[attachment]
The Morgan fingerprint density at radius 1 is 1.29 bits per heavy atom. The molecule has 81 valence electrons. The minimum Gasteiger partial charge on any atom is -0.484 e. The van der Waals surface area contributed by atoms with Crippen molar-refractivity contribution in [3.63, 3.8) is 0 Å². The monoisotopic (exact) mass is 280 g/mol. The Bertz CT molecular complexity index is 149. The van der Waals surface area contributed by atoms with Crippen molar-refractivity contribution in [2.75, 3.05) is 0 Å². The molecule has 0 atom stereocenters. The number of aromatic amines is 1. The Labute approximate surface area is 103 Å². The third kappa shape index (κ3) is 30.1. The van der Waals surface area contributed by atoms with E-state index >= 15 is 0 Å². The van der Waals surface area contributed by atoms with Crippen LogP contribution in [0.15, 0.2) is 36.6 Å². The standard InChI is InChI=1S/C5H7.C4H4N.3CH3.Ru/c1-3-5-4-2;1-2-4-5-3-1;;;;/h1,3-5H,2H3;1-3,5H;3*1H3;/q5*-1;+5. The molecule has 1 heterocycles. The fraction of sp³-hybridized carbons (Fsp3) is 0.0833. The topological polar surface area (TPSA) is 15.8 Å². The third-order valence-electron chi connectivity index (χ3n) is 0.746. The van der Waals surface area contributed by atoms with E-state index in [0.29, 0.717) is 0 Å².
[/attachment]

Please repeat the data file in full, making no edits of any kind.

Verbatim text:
The Morgan fingerprint density at radius 1 is 1.29 bits per heavy atom. The molecule has 81 valence electrons. The minimum Gasteiger partial charge on any atom is -0.484 e. The van der Waals surface area contributed by atoms with Crippen molar-refractivity contribution in [3.63, 3.8) is 0 Å². The monoisotopic (exact) mass is 280 g/mol. The Bertz CT molecular complexity index is 149. The van der Waals surface area contributed by atoms with Crippen molar-refractivity contribution in [2.75, 3.05) is 0 Å². The molecule has 0 atom stereocenters. The number of aromatic amines is 1. The Labute approximate surface area is 103 Å². The third kappa shape index (κ3) is 30.1. The van der Waals surface area contributed by atoms with E-state index >= 15 is 0 Å². The van der Waals surface area contributed by atoms with Crippen LogP contribution in [0.15, 0.2) is 36.6 Å². The standard InChI is InChI=1S/C5H7.C4H4N.3CH3.Ru/c1-3-5-4-2;1-2-4-5-3-1;;;;/h1,3-5H,2H3;1-3,5H;3*1H3;/q5*-1;+5. The molecule has 1 heterocycles. The fraction of sp³-hybridized carbons (Fsp3) is 0.0833. The topological polar surface area (TPSA) is 15.8 Å². The third-order valence-electron chi connectivity index (χ3n) is 0.746. The van der Waals surface area contributed by atoms with E-state index in [0.29, 0.717) is 0 Å².